His military career in Europe culminated in 1776, when he was commissioned a brigadier general in the French army. De Kalb subsequently decided to seek his military fortune in America, where he was contracted as a major general in the Continental army.
Soldier. The man who was to be known in America as “Baron de Kalb” was born Johann Kalb to peasant parents in the Bavarian hamlet of H├╝ttendorf, Germany, on June 19, 1721. He began his military service in 1743 as a lieutenant in a French army regiment under the name of Jean de Kalb. His military career in Europe culminated in 1776, when he was commissioned a brigadier general in the French army. De Kalb subsequently decided to seek his military fortune in America, where he was contracted as a major general in the Continental army. Along with the young Marquis de Lafayette, de Kalb sailed for the colonies in April 1777 and arrived off the coast of Georgetown, South Carolina, in June.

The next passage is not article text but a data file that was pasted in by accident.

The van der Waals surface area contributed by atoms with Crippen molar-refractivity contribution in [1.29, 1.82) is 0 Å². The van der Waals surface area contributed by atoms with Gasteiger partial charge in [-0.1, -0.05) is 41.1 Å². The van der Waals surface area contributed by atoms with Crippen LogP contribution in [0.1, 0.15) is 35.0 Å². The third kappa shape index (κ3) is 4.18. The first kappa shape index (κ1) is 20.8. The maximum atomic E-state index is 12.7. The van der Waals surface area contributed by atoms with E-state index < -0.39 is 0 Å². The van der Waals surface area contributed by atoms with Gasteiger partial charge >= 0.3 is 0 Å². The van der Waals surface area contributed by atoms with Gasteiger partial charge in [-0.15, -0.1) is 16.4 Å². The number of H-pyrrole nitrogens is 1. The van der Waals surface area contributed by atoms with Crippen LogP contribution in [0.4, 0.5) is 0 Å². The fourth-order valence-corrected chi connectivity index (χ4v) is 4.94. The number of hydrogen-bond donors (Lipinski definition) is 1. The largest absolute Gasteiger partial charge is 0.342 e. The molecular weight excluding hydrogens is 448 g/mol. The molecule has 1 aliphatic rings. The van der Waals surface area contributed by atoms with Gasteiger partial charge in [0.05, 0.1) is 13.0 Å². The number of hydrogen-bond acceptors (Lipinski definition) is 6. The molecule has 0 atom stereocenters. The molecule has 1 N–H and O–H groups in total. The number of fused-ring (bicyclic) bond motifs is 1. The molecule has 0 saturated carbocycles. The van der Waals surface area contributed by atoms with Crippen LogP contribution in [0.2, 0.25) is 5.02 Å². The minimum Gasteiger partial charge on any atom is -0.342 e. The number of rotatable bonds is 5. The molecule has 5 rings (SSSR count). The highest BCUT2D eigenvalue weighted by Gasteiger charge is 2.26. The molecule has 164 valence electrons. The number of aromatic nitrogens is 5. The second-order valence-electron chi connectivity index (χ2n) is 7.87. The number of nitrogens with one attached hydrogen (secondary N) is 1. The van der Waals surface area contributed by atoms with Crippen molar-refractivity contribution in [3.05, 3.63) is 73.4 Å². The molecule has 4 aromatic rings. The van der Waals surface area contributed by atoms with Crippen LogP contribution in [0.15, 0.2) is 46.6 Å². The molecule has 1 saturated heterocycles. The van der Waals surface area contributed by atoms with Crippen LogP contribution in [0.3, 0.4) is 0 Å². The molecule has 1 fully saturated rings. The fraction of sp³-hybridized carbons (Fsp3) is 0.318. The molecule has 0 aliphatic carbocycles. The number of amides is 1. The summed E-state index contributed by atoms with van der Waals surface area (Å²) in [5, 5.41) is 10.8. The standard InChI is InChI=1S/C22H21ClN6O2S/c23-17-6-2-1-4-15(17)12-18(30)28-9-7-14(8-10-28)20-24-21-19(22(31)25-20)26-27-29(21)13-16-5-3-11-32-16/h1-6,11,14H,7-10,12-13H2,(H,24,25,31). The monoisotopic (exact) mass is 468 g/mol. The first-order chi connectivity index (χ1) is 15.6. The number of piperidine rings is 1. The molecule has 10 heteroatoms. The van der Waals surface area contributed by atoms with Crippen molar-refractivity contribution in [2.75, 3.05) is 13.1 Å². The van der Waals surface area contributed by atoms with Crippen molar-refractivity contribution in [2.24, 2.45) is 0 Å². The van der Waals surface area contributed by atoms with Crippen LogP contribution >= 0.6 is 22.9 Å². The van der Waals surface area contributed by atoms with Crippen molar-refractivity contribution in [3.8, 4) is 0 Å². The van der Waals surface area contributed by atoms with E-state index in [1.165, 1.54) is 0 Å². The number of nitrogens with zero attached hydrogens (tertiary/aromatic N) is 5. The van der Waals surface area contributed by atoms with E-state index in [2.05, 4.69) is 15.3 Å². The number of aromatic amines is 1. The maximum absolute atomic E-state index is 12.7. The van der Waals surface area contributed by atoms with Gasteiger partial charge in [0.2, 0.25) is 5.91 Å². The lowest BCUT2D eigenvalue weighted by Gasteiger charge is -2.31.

After three years of service with the Continental army, de Kalb received an assignment equivalent with his rank. On April 3, 1780, he was ordered to the relief of Charleston, South Carolina, at the head of the Maryland and Delaware Continental regiments. On July 25, 1780, de Kalb surrendered command to Major General Horatio Gates at Deep River, North Carolina, but remained with the army at the head of his division. Gates chose to directly attack the British garrison at Camden. Three weeks later, on August 16, Gates met Lord Cornwallis six miles north of Camden near Saunder’s Creek. Shortly after the action began, the American militia broke and fled in disorder. The Continentals under de Kalb stood firm and were almost annihilated. De Kalb fell with several wounds and died three days later, on August 19, 1780, a prisoner of war. He was buried by his captors with military honors. In 1825 Lafayette, his comrade in arms, laid the cornerstone of a monument to de Kalb in Camden.
Kapp, Friedrich. Life of John Kalb. New York: Holt, 1884. Sifton, Paul G., ed. “La Caroline Méridionale: Some French Sources of South Carolina Revolutionary History, with Two Unpublished Letters of Baron de Kalb.” South Carolina Historical Magazine 66 (April 1965): 102–8. Zucker, A. E. General de Kalb, Lafayette’s Mentor. Chapel Hill: University of North Carolina Press, 1966.